Lockdown 1

The first lockdown last year brought on a whole range of emotions for me, most of which were focused on my immediate family situation rather than the bigger picture of an international health crisis. The thought of having all three children at home 24/7 with no playgroups, no extra curricular activities, and no family or friends to see quite honestly terrified me. And then along came the ever present mum guilt that I could feel so negatively about spending time with my own children who I’d chosen to have. And the guilt that it was mainly the thought of how Katie would cope and how she would impact the rest of us that scared me.

Knowing that lockdown was coming felt like a huge storm was looming over us and about to break. I cried when school finished on the Friday, knowing that it was our last day of ‘normal’ and not knowing when we would be able to see anyone again. The times that Katie really seemed to struggle with her behaviour and emotions were the times when she couldn’t get the level of attention she wanted and there were no other distractions or structure to her day…which is basically the environment we were going to be forced to be in for an unknown amount of time. I worried about her relationship with Alice and how it would suffer, and I worried about Alice herself as Katie often seemed to vent her frustrations directly at her. I also panicked about how on earth I was going to work three days a week as well as look after three children at different levels of education and with different interests.

Over that weekend I planned and planned. Given that Katie doesn’t like unstructured time I decided to treat Monday to Friday as though they were still at school and I made timetables for each day. This included getting up, having breakfast and getting dressed as we would have done normally on a school day, and ‘school’ starting at 9.00. I split the day into different activities such as reading, exercise, drawing / painting, doing work sheets, calling a friend, break time etc which lasted 9-3.30, ie the equivalent of a school day. It meant that when Katie asked what we were doing that day I could give her a clear answer and it immediately got the days off to a better start.

Actually lockdown was far easier and went far better than I ever expected. We were really lucky that both John and I were furloughed so we had nothing else to do other than concentrate on the kids and their well being and education. With two of us there as well it meant that Katie could have a bit more of that one to one time that she often craves. It also gave us the option as parents to take a breather if we needed it, so we weren’t getting too emotional and snapping at the kids.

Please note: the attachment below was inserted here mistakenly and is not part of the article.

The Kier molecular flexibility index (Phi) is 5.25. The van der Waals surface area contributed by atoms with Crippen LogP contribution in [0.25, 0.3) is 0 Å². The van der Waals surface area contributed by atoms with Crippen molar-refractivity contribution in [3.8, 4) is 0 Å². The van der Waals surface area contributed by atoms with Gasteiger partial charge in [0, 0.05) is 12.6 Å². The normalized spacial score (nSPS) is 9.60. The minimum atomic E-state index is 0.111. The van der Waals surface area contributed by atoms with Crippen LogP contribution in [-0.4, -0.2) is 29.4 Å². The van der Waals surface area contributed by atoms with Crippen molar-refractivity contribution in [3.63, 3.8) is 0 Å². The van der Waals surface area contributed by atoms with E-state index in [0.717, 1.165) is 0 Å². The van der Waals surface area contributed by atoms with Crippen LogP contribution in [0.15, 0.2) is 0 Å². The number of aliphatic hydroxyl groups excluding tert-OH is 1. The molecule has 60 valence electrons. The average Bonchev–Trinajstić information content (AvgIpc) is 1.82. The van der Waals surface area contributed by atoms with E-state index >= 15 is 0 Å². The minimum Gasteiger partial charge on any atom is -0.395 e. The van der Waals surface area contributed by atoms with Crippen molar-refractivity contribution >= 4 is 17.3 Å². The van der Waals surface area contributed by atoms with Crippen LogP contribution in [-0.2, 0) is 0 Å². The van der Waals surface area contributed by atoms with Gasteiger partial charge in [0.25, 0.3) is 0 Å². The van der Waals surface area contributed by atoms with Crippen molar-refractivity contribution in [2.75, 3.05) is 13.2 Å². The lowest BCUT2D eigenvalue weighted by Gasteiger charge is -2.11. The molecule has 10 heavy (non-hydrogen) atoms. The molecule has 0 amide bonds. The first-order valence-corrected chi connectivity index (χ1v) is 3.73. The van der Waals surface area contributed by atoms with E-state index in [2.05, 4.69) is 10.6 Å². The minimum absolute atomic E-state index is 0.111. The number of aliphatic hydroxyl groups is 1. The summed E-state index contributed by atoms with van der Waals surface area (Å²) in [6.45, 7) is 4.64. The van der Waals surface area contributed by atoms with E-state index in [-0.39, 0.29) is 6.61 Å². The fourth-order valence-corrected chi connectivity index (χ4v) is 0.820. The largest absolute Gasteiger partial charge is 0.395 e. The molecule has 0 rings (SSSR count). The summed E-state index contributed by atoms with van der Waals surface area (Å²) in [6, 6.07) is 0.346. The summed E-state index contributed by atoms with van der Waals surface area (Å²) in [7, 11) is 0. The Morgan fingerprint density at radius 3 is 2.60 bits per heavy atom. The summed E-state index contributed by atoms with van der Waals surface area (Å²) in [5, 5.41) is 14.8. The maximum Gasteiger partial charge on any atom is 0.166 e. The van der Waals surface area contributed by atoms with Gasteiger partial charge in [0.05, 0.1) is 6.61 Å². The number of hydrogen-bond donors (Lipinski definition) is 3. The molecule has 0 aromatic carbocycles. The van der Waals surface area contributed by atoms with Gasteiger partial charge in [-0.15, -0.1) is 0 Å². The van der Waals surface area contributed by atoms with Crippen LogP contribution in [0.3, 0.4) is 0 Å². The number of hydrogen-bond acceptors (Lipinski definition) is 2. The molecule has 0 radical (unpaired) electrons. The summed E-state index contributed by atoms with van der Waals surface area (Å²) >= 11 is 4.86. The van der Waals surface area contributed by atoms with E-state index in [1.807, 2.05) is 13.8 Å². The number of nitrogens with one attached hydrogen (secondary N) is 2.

As for worrying that Katie would struggle to cope during lockdown, I couldn’t have been more wrong. She loved it. The meltdowns and anxiety that often showed themselves at bedtime stopped. She seemed far more relaxed and content in herself. She had so much more patience with Alice and Matthew and could deal with it so much better when they annoyed her. She even started playing with them, which never really happened before. Most days during lockdown she told me how much she loved it and that she didn’t want things to go back to normal. There didn’t even really seem to be anyone that she missed seeing – she could talk to people online and that seemed to be enough for her. She could spend time gardening or cooking or knitting, all of which were things she enjoyed doing but never had that much time to do in our normal busy life.

It brought it home to me how stressful she found normal life and made me quite emotional to see how she was blossoming without all the external ‘noise’. That’s not to say that every day of lockdown was amazing because it wasn’t. Of course there were times we all drove each other nuts or were bored to tears, but it was a collective response to the weird situation we were all in rather than Katie’s emotions dictating the experience of the rest of the family. Overall lockdown turned out to be a pretty positive experience. John being furloughed was just great, because he got to spend so much quality time with the kids that he never would have been able to have normally and probably won’t again. We worked out they saw more of him in that 10 week period than they usually would in a year. And me and John made a pretty good team. I heard so many couples say they couldn’t wait to get their other half out of their hair but I loved having John around more and I missed him when he went back to work in June.